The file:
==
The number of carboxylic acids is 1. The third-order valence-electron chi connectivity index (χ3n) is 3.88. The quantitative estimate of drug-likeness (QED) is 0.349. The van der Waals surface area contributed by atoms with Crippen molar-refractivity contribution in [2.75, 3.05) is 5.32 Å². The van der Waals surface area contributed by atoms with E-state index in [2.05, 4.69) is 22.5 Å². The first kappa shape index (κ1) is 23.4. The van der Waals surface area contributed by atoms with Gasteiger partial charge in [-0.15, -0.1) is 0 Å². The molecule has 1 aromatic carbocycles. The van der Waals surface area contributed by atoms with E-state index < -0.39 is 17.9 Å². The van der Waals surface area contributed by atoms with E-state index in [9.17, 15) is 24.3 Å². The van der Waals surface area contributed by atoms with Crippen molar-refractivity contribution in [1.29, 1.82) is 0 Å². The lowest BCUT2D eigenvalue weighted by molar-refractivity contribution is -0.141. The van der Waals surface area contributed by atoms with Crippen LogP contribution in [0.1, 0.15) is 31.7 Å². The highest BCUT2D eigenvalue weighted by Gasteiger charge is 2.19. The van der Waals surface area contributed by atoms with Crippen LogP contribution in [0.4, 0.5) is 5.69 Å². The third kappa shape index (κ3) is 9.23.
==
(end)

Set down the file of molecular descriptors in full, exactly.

The number of carboxylic acids is 1. The third-order valence-electron chi connectivity index (χ3n) is 3.88. The quantitative estimate of drug-likeness (QED) is 0.349. The van der Waals surface area contributed by atoms with Crippen molar-refractivity contribution in [2.75, 3.05) is 5.32 Å². The van der Waals surface area contributed by atoms with E-state index in [2.05, 4.69) is 22.5 Å². The first kappa shape index (κ1) is 23.4. The van der Waals surface area contributed by atoms with Gasteiger partial charge in [-0.15, -0.1) is 0 Å². The molecule has 1 aromatic carbocycles. The van der Waals surface area contributed by atoms with E-state index < -0.39 is 17.9 Å². The van der Waals surface area contributed by atoms with E-state index in [9.17, 15) is 24.3 Å². The van der Waals surface area contributed by atoms with Crippen molar-refractivity contribution in [1.29, 1.82) is 0 Å². The lowest BCUT2D eigenvalue weighted by molar-refractivity contribution is -0.141. The van der Waals surface area contributed by atoms with Crippen LogP contribution in [0.1, 0.15) is 31.7 Å². The highest BCUT2D eigenvalue weighted by Gasteiger charge is 2.19. The van der Waals surface area contributed by atoms with Crippen LogP contribution in [0.4, 0.5) is 5.69 Å². The third kappa shape index (κ3) is 9.23.